We must also recognize that the current state of affairs is just not acceptable. Our communities continue to become more and more polarized racially, ethnically, and especially socioeconomically. “Sprawliticians” are using their power in many instances to continue making a buck of our great land, while ensuring Miami is an unsustainable, inequitable, traffic congested mess into perpetuity. We need to keep this in mind when we go to the voting booths, and we need to start asking tough questions about the qualifications of officials (do you have ties to Big Construction or are you for Smart Growth?) and administrators that run our government.

Photo courtesy of iceman9294’s flickr

I got home last week and ironically one of the first things I reached for was the most recent edition of Time magazine which happened to be lying around. I thumbed through the pages when a striking image of a beach I recognized caught my eye. After reading the article There’s Trouble-Lots of It-in Paradise, I tossed the magazine aside in utter disgust that such a prominent news organization could foolishly paint such a bleak and inaccurate portrait of my home city. It felt like a personal assault. I decided not to blog about the article that evening to not further publicize the rubbish. However, recently some bloggers have shared their own sentiments on living in the Greater Miami region, most notably; Rick of SOTP. Rick plans on leaving for Denver as soon as a job becomes available in the area in order to be closer to the rural surroundings where he plans on retiring. I don’t question his choice on places for retirement, I’m sure the Rocky Mountain crisp air and wilderness are just as ideal as the beautiful warm beaches across our state, but, I do doubt the widespread belief that Denver or any other major US city will prove to be a better temporary alternative home. Now, it’s not just Denver, or Rick’s case, but, many of the sentiments shared as reasons to leave Greater Miami are just as prevalent in nearly every American city across the country. Let’s start with traffic. With the exception of a couple major metropolitan regions in the country with excellent public transit, traffic is just as bad if not worse as in Miami (Although, yes, the drivers may not be as bold.) Cost of Living. That’s easy, if you live near a major metropolitan area, you are likely going to pay for the convenience the only way this can be avoided is by moving to the rural parts of the country or to a smaller town or municipality. Business week (via SOTP) references the most affordable suburbs of 2006 all of which I am sure are plagued with the traffic, living costs, etc. They noted Weston as an affordable suburb of Ft. Lauderdale which is ironically itself a suburb of Miami; I can only imagine the traffic headache face Weston residents face on a daily commute. I digressed, but, there was a point in there that I wanted to make: Due to the way our cities have been built over the past few decades, we are all likely to face the same set of poor development hassles associated with city living.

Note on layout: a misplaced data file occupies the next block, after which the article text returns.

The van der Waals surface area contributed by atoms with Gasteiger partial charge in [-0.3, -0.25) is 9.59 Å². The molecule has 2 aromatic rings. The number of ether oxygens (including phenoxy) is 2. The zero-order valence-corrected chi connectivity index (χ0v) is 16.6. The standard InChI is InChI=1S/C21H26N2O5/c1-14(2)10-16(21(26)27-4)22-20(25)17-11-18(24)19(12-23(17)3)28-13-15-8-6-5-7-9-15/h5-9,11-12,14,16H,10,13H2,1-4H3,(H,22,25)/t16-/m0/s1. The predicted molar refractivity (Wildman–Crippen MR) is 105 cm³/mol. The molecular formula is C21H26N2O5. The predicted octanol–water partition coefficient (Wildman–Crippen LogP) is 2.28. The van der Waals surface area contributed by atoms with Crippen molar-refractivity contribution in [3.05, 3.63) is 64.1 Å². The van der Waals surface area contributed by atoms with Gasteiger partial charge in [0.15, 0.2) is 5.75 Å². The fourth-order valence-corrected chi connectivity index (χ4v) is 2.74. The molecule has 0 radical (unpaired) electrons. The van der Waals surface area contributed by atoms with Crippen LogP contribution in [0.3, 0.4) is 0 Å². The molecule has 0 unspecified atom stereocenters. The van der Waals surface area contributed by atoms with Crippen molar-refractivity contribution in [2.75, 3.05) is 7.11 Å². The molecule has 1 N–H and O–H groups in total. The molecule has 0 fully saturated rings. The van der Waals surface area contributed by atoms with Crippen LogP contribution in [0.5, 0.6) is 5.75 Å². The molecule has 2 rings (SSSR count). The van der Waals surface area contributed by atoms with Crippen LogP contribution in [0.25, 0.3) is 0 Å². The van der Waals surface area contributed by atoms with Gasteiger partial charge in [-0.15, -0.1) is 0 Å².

Going back to the Time Magazine article, I find it extremely unprofessional for the author and editor of the magazine to portray such a biased and generally inaccurate story about any municipality. The article focuses on rising insurance premiums and a terrible education system in Miami, both of which are problems which face our entire state rather than solely our community and are the result of terrible guidance by the state and national lawmakers. The article fails to include how Miami’s crime rate has decreased significantly since its all time highs in prior decades. How about the fact that Miami is still the bustling hub for Latin-American business in the United States, second only to New York City in International Banking and Diamond trade, is experiencing a boom unlike no other American city, and is the site to one of the largest global modern art showcases when Art Basel visits. A recent article in the New York Times highlights the recent growth of Wynwood arts district and how the event has changed the once blighted neighborhood. As Bob:Miami points out, this article appears nearly 25 years after to the date of another Time article which began like this: “South Florida is hit by a hurricane of crime, drugs and refugees…” yippee! Let’s not forget their masterpiece published in 1996 titled Gloom Over Miami. As a reader also wisely noted, Tim Padgett, the author of the most recent anti-Miami tirade, wrongfully interchanged statistics between the City of Miami and Miami-Dade County throughout the article. Just bad journalism.